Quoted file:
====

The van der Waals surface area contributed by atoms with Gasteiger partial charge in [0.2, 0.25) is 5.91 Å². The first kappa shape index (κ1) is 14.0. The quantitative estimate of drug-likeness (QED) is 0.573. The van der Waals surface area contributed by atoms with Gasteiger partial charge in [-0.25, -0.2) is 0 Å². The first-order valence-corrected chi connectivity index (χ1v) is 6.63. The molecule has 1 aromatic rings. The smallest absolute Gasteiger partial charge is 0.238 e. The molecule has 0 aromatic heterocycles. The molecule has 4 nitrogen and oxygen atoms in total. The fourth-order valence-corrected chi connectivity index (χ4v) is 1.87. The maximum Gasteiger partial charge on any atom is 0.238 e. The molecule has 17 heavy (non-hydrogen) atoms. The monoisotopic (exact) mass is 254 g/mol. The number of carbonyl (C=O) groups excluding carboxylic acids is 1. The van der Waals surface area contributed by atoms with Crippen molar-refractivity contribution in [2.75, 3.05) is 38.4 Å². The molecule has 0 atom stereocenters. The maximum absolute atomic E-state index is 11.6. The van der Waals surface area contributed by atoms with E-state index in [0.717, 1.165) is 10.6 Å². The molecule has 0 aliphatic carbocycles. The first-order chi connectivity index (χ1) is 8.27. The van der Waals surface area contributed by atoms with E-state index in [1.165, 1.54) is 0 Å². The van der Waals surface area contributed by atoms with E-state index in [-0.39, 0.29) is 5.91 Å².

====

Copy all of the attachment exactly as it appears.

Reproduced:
The van der Waals surface area contributed by atoms with Gasteiger partial charge in [0.2, 0.25) is 5.91 Å². The first kappa shape index (κ1) is 14.0. The quantitative estimate of drug-likeness (QED) is 0.573. The van der Waals surface area contributed by atoms with Gasteiger partial charge in [-0.25, -0.2) is 0 Å². The first-order valence-corrected chi connectivity index (χ1v) is 6.63. The molecule has 1 aromatic rings. The smallest absolute Gasteiger partial charge is 0.238 e. The molecule has 0 aromatic heterocycles. The molecule has 4 nitrogen and oxygen atoms in total. The fourth-order valence-corrected chi connectivity index (χ4v) is 1.87. The maximum Gasteiger partial charge on any atom is 0.238 e. The molecule has 17 heavy (non-hydrogen) atoms. The monoisotopic (exact) mass is 254 g/mol. The number of carbonyl (C=O) groups excluding carboxylic acids is 1. The van der Waals surface area contributed by atoms with Crippen molar-refractivity contribution in [2.75, 3.05) is 38.4 Å². The molecule has 0 atom stereocenters. The maximum absolute atomic E-state index is 11.6. The van der Waals surface area contributed by atoms with E-state index in [0.717, 1.165) is 10.6 Å². The molecule has 0 aliphatic carbocycles. The first-order chi connectivity index (χ1) is 8.27. The van der Waals surface area contributed by atoms with E-state index in [1.165, 1.54) is 0 Å². The van der Waals surface area contributed by atoms with E-state index in [-0.39, 0.29) is 5.91 Å².